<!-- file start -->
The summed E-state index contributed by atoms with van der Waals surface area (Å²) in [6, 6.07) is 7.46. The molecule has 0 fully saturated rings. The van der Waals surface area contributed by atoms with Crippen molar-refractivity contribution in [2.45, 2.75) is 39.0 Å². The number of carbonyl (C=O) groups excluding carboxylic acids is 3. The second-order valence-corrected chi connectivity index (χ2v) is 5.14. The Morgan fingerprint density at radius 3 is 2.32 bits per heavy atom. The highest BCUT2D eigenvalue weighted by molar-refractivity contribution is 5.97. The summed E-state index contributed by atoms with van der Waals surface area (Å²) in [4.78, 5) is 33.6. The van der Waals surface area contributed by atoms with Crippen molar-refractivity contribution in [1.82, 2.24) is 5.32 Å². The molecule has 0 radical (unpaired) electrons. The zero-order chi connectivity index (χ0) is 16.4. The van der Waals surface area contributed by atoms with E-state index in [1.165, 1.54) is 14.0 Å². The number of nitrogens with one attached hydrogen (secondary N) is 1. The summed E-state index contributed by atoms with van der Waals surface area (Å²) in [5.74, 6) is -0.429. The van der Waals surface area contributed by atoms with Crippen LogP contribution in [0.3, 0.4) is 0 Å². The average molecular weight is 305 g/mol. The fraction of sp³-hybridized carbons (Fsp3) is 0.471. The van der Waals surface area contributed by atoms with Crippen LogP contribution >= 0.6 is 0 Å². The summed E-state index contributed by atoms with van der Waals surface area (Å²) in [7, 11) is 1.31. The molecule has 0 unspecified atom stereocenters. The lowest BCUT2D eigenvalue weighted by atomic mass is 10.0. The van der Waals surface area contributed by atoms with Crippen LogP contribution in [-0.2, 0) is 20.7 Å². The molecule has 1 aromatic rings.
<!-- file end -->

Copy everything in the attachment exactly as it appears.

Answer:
The summed E-state index contributed by atoms with van der Waals surface area (Å²) in [6, 6.07) is 7.46. The molecule has 0 fully saturated rings. The van der Waals surface area contributed by atoms with Crippen molar-refractivity contribution in [2.45, 2.75) is 39.0 Å². The number of carbonyl (C=O) groups excluding carboxylic acids is 3. The second-order valence-corrected chi connectivity index (χ2v) is 5.14. The Morgan fingerprint density at radius 3 is 2.32 bits per heavy atom. The highest BCUT2D eigenvalue weighted by molar-refractivity contribution is 5.97. The summed E-state index contributed by atoms with van der Waals surface area (Å²) in [4.78, 5) is 33.6. The van der Waals surface area contributed by atoms with Crippen molar-refractivity contribution in [1.82, 2.24) is 5.32 Å². The molecule has 0 radical (unpaired) electrons. The zero-order chi connectivity index (χ0) is 16.4. The van der Waals surface area contributed by atoms with E-state index in [1.165, 1.54) is 14.0 Å². The number of nitrogens with one attached hydrogen (secondary N) is 1. The summed E-state index contributed by atoms with van der Waals surface area (Å²) in [5.74, 6) is -0.429. The van der Waals surface area contributed by atoms with Crippen LogP contribution in [0.3, 0.4) is 0 Å². The average molecular weight is 305 g/mol. The fraction of sp³-hybridized carbons (Fsp3) is 0.471. The van der Waals surface area contributed by atoms with Crippen LogP contribution >= 0.6 is 0 Å². The summed E-state index contributed by atoms with van der Waals surface area (Å²) in [7, 11) is 1.31. The molecule has 0 unspecified atom stereocenters. The lowest BCUT2D eigenvalue weighted by atomic mass is 10.0. The van der Waals surface area contributed by atoms with Crippen LogP contribution in [-0.2, 0) is 20.7 Å². The molecule has 1 aromatic rings.